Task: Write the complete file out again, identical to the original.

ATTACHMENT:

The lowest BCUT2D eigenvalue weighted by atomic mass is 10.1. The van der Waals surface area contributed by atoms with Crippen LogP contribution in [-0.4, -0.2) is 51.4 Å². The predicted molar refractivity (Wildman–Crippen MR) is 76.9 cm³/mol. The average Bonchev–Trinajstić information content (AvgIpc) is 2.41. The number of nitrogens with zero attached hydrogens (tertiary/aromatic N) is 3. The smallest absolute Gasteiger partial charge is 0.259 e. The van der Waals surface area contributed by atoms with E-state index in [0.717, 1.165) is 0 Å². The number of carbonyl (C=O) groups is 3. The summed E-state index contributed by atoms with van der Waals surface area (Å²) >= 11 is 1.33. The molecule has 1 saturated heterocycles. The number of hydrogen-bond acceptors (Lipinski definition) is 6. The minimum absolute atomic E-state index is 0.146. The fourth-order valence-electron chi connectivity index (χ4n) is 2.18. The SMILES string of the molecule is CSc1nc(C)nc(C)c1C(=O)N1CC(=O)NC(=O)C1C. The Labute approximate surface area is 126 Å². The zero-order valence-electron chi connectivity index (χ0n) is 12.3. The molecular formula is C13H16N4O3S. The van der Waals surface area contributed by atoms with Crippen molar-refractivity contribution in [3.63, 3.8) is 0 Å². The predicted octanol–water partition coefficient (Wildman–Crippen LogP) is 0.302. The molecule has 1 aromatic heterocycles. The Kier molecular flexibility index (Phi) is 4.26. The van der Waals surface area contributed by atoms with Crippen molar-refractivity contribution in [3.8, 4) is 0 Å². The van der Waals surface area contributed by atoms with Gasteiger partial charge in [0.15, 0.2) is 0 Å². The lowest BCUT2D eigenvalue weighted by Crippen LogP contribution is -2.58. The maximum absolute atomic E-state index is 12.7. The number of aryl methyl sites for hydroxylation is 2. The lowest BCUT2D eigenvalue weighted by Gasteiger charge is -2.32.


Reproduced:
The lowest BCUT2D eigenvalue weighted by atomic mass is 10.1. The van der Waals surface area contributed by atoms with Crippen LogP contribution in [-0.4, -0.2) is 51.4 Å². The predicted molar refractivity (Wildman–Crippen MR) is 76.9 cm³/mol. The average Bonchev–Trinajstić information content (AvgIpc) is 2.41. The number of nitrogens with zero attached hydrogens (tertiary/aromatic N) is 3. The smallest absolute Gasteiger partial charge is 0.259 e. The van der Waals surface area contributed by atoms with E-state index in [0.717, 1.165) is 0 Å². The number of carbonyl (C=O) groups is 3. The summed E-state index contributed by atoms with van der Waals surface area (Å²) >= 11 is 1.33. The molecule has 1 saturated heterocycles. The number of hydrogen-bond acceptors (Lipinski definition) is 6. The minimum absolute atomic E-state index is 0.146. The fourth-order valence-electron chi connectivity index (χ4n) is 2.18. The SMILES string of the molecule is CSc1nc(C)nc(C)c1C(=O)N1CC(=O)NC(=O)C1C. The Labute approximate surface area is 126 Å². The zero-order valence-electron chi connectivity index (χ0n) is 12.3. The molecular formula is C13H16N4O3S. The van der Waals surface area contributed by atoms with Crippen molar-refractivity contribution in [3.63, 3.8) is 0 Å². The predicted octanol–water partition coefficient (Wildman–Crippen LogP) is 0.302. The molecule has 1 aromatic heterocycles. The Kier molecular flexibility index (Phi) is 4.26. The van der Waals surface area contributed by atoms with Crippen molar-refractivity contribution in [3.8, 4) is 0 Å². The van der Waals surface area contributed by atoms with Gasteiger partial charge in [0.15, 0.2) is 0 Å². The lowest BCUT2D eigenvalue weighted by Crippen LogP contribution is -2.58. The maximum absolute atomic E-state index is 12.7. The number of aryl methyl sites for hydroxylation is 2. The lowest BCUT2D eigenvalue weighted by Gasteiger charge is -2.32.